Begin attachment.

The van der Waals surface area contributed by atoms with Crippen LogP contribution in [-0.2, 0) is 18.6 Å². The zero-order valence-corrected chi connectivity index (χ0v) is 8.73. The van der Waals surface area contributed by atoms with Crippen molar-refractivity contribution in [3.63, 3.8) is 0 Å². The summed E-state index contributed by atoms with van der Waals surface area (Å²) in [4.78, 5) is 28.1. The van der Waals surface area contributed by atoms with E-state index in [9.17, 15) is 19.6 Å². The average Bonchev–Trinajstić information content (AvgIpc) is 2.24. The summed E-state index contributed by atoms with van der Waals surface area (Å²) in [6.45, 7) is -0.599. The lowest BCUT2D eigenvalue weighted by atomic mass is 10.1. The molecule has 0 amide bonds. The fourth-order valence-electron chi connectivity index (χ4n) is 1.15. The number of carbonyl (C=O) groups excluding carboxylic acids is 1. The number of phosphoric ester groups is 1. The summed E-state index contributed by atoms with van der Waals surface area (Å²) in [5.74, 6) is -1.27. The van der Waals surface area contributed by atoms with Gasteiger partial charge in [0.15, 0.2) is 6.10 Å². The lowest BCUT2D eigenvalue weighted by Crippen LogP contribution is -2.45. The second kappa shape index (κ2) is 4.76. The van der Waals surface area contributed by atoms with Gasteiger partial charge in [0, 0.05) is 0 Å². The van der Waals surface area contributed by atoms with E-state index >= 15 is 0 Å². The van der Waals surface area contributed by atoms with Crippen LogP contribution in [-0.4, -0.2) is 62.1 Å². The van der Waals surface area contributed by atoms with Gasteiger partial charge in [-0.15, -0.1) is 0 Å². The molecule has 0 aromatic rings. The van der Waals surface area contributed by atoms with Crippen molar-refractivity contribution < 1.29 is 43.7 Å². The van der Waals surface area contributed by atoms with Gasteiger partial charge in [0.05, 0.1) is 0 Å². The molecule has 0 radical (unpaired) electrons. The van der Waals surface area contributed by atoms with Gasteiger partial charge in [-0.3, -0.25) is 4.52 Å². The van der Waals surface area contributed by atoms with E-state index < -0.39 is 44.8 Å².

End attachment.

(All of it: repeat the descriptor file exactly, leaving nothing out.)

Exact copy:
The van der Waals surface area contributed by atoms with Crippen LogP contribution in [-0.2, 0) is 18.6 Å². The zero-order valence-corrected chi connectivity index (χ0v) is 8.73. The van der Waals surface area contributed by atoms with Crippen molar-refractivity contribution in [3.63, 3.8) is 0 Å². The summed E-state index contributed by atoms with van der Waals surface area (Å²) in [4.78, 5) is 28.1. The van der Waals surface area contributed by atoms with E-state index in [9.17, 15) is 19.6 Å². The average Bonchev–Trinajstić information content (AvgIpc) is 2.24. The summed E-state index contributed by atoms with van der Waals surface area (Å²) in [6.45, 7) is -0.599. The lowest BCUT2D eigenvalue weighted by atomic mass is 10.1. The molecule has 0 amide bonds. The fourth-order valence-electron chi connectivity index (χ4n) is 1.15. The number of carbonyl (C=O) groups excluding carboxylic acids is 1. The number of phosphoric ester groups is 1. The summed E-state index contributed by atoms with van der Waals surface area (Å²) in [5.74, 6) is -1.27. The van der Waals surface area contributed by atoms with Gasteiger partial charge in [0.15, 0.2) is 6.10 Å². The lowest BCUT2D eigenvalue weighted by Crippen LogP contribution is -2.45. The second kappa shape index (κ2) is 4.76. The van der Waals surface area contributed by atoms with Gasteiger partial charge in [0, 0.05) is 0 Å². The van der Waals surface area contributed by atoms with E-state index >= 15 is 0 Å². The van der Waals surface area contributed by atoms with Crippen LogP contribution in [-0.4, -0.2) is 62.1 Å². The van der Waals surface area contributed by atoms with Gasteiger partial charge in [-0.15, -0.1) is 0 Å². The molecule has 0 aromatic rings. The van der Waals surface area contributed by atoms with Crippen molar-refractivity contribution < 1.29 is 43.7 Å². The van der Waals surface area contributed by atoms with Gasteiger partial charge in [0.05, 0.1) is 0 Å². The molecule has 0 radical (unpaired) electrons. The van der Waals surface area contributed by atoms with Gasteiger partial charge in [-0.3, -0.25) is 4.52 Å². The van der Waals surface area contributed by atoms with E-state index < -0.39 is 44.8 Å².